The Magic of Theater: The Globe Gives Us Shakespeare as Shakespeare Intended

'Sea Monsters' and 'How to Make Friends' flirt with incoherence; 'Nothing to Hide' is a dazzling bag of tricks

Directed by Robert Falls as the most naturalistic of the bunch, The Jacksonian is also the best, a portrait of human rot and decay at the Jacksonian Motel in Jackson, Miss. The play is overwrought and overstuffed, and thus less convincing than it could be, but its starry and exceedingly talented cast ensures that it remains worth seeing.

Ed Harris plays Bill Perch, a prosperous and proud dentist who has moved into the Jacksonian after his wife threw him out of their home. It turns out he has a substance-abuse problem, and a rage-at-local-racists problem, and he has lost his medical license. Amy Madigan is his wife, proper and well mannered and unable to deal with her husband’s troubles. Their daughter, Rosy (Juliet Brett), spends time with dad at the motel and frequents its restaurant, where Fred works as a bartender and Eva, his maybe-fiancée, as a waitress. Bill Pullman plays Fred in a marvelously twisted performance, and Glenne Headly is Eva. There is at least one murder, alcoholism, a young girl-older man seduction, and excessive nitrous-oxide abuse.

The play also carries the strong implication that the societal corruption of Southern racism—the play is set in December 1964—caused personal corruption of the white people who lived under it. This time, Ms. Henley’s Southern gothic is heavy and harsh.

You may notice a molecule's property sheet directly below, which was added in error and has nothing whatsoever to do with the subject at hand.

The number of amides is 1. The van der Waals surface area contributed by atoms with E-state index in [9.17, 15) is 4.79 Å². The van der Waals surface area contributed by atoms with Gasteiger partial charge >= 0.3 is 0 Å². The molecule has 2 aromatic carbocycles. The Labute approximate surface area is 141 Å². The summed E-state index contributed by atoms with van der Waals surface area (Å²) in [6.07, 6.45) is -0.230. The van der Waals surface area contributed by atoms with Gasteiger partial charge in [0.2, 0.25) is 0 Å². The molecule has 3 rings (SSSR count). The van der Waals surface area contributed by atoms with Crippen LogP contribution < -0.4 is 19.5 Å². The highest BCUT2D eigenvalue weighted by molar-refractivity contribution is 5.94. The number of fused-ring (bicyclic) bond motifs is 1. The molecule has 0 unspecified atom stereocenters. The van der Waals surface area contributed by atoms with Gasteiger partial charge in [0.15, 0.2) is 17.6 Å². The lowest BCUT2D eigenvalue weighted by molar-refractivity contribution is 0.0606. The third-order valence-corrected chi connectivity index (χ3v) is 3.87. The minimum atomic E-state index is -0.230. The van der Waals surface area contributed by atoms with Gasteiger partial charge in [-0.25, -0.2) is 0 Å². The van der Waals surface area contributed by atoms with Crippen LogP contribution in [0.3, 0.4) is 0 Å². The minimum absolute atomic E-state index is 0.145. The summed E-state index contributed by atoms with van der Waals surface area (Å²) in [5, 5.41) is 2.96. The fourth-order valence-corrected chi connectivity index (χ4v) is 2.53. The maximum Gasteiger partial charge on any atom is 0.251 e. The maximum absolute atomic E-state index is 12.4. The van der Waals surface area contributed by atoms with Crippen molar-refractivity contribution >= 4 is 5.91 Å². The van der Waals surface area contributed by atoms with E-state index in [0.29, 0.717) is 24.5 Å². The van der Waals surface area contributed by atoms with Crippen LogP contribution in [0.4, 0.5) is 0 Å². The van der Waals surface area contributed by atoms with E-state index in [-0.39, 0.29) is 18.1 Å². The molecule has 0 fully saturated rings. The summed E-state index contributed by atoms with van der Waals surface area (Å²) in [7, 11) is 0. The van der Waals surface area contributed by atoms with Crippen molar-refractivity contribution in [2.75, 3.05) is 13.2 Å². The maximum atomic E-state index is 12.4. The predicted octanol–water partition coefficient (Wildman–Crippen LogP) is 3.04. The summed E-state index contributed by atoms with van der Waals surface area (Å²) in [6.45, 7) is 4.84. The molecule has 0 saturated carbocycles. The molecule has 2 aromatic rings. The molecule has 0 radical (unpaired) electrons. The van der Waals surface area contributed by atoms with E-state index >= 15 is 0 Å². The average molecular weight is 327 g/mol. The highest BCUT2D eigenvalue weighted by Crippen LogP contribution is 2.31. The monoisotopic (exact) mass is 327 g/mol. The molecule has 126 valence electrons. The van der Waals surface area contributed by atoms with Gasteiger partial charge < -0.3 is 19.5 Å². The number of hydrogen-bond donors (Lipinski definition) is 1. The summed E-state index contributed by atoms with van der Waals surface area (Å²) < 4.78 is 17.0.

It is nearly impossible to describe the card tricks performed by Helder Guimarães and Derek DelGaudio in their show Nothing to Hide, which arrived last week at the Signature Center, because it’s entirely impossible for a layman to figure out how they pull off any of their feats.

Somehow a card an audience picks is found in a randomly selected, ship-in-a-jar-type bottle among the dozens lining the upstage wall. Somehow a card we watch one of the performers mark makes it into a cigar box another audience member has secreted someplace in the Signature’s lobby. In the finale, they do the same trick simultaneously, side by side, each playing to half the audience—and somehow the right card ends up in the opposite magician’s hand.

It’s legitimately astounding, and it’s presented engagingly. The two men share an easy rapport, and they’re certainly magicians for our dressed-down era, delivering their shtick with friendly, amused charm rather than all-knowing flourishes or faux-mystical hokum. Neil Patrick Harris, a noted magic enthusiast, directs them, and he continues to prove that he can do no wrong.

The Magic of Theater: The Globe Gives Us Shakespeare as Shakespeare Intended